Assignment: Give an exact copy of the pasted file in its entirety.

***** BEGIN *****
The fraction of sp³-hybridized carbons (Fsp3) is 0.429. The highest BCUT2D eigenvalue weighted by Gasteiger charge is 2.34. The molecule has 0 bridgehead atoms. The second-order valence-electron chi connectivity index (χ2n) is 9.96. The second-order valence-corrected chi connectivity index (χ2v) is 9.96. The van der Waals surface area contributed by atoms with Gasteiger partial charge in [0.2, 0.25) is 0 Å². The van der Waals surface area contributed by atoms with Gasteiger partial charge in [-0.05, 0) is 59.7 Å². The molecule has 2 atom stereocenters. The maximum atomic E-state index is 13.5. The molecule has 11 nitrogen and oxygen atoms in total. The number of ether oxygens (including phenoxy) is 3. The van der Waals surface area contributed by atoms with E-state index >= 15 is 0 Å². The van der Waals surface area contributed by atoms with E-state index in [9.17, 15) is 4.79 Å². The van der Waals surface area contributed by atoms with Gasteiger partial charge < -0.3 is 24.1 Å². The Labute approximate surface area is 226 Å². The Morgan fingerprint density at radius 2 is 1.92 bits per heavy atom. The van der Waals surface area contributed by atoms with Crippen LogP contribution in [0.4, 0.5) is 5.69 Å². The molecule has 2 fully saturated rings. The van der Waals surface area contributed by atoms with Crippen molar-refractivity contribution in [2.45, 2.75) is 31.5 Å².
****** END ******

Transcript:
The fraction of sp³-hybridized carbons (Fsp3) is 0.429. The highest BCUT2D eigenvalue weighted by Gasteiger charge is 2.34. The molecule has 0 bridgehead atoms. The second-order valence-electron chi connectivity index (χ2n) is 9.96. The second-order valence-corrected chi connectivity index (χ2v) is 9.96. The van der Waals surface area contributed by atoms with Gasteiger partial charge in [0.2, 0.25) is 0 Å². The van der Waals surface area contributed by atoms with Gasteiger partial charge in [-0.05, 0) is 59.7 Å². The molecule has 2 atom stereocenters. The maximum atomic E-state index is 13.5. The molecule has 11 nitrogen and oxygen atoms in total. The number of ether oxygens (including phenoxy) is 3. The van der Waals surface area contributed by atoms with E-state index >= 15 is 0 Å². The van der Waals surface area contributed by atoms with E-state index in [9.17, 15) is 4.79 Å². The van der Waals surface area contributed by atoms with Gasteiger partial charge < -0.3 is 24.1 Å². The Labute approximate surface area is 226 Å². The Morgan fingerprint density at radius 2 is 1.92 bits per heavy atom. The van der Waals surface area contributed by atoms with Crippen LogP contribution in [0.4, 0.5) is 5.69 Å². The molecule has 2 fully saturated rings. The van der Waals surface area contributed by atoms with Crippen molar-refractivity contribution in [2.45, 2.75) is 31.5 Å².